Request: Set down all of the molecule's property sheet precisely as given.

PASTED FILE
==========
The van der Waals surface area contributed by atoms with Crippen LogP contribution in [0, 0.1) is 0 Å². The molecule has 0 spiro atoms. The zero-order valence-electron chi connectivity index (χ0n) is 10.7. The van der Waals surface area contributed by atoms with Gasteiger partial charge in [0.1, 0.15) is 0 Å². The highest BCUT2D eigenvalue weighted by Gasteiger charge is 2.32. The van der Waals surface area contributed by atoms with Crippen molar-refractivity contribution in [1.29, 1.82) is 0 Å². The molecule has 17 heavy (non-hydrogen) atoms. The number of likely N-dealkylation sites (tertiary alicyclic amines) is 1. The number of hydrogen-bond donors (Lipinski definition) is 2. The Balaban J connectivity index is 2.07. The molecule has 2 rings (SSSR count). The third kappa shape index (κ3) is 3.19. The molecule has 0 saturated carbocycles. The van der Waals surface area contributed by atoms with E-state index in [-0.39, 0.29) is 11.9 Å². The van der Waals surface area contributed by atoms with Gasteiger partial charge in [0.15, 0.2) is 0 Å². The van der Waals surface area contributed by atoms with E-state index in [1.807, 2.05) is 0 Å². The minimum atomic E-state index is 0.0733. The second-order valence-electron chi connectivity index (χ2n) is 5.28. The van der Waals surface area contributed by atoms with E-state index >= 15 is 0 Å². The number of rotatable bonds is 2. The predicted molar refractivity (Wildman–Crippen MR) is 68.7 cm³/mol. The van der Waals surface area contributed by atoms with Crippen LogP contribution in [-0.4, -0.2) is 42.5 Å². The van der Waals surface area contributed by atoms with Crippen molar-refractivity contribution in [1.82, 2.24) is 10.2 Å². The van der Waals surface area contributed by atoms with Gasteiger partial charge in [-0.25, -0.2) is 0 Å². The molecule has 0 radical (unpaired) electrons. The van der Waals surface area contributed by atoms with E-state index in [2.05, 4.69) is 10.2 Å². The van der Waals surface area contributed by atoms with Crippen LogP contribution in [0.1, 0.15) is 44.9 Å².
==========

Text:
The van der Waals surface area contributed by atoms with Crippen LogP contribution in [0, 0.1) is 0 Å². The molecule has 0 spiro atoms. The zero-order valence-electron chi connectivity index (χ0n) is 10.7. The van der Waals surface area contributed by atoms with Gasteiger partial charge in [0.1, 0.15) is 0 Å². The highest BCUT2D eigenvalue weighted by Gasteiger charge is 2.32. The van der Waals surface area contributed by atoms with Crippen molar-refractivity contribution in [1.29, 1.82) is 0 Å². The molecule has 17 heavy (non-hydrogen) atoms. The number of likely N-dealkylation sites (tertiary alicyclic amines) is 1. The number of hydrogen-bond donors (Lipinski definition) is 2. The Balaban J connectivity index is 2.07. The molecule has 2 rings (SSSR count). The third kappa shape index (κ3) is 3.19. The molecule has 0 saturated carbocycles. The van der Waals surface area contributed by atoms with E-state index in [-0.39, 0.29) is 11.9 Å². The van der Waals surface area contributed by atoms with Gasteiger partial charge in [0.15, 0.2) is 0 Å². The van der Waals surface area contributed by atoms with E-state index in [1.807, 2.05) is 0 Å². The minimum atomic E-state index is 0.0733. The second-order valence-electron chi connectivity index (χ2n) is 5.28. The van der Waals surface area contributed by atoms with E-state index >= 15 is 0 Å². The number of rotatable bonds is 2. The predicted molar refractivity (Wildman–Crippen MR) is 68.7 cm³/mol. The van der Waals surface area contributed by atoms with Crippen LogP contribution in [-0.4, -0.2) is 42.5 Å². The van der Waals surface area contributed by atoms with Crippen molar-refractivity contribution in [1.82, 2.24) is 10.2 Å². The van der Waals surface area contributed by atoms with Gasteiger partial charge in [-0.25, -0.2) is 0 Å². The molecule has 0 radical (unpaired) electrons. The van der Waals surface area contributed by atoms with E-state index in [2.05, 4.69) is 10.2 Å². The van der Waals surface area contributed by atoms with Crippen LogP contribution in [0.1, 0.15) is 44.9 Å².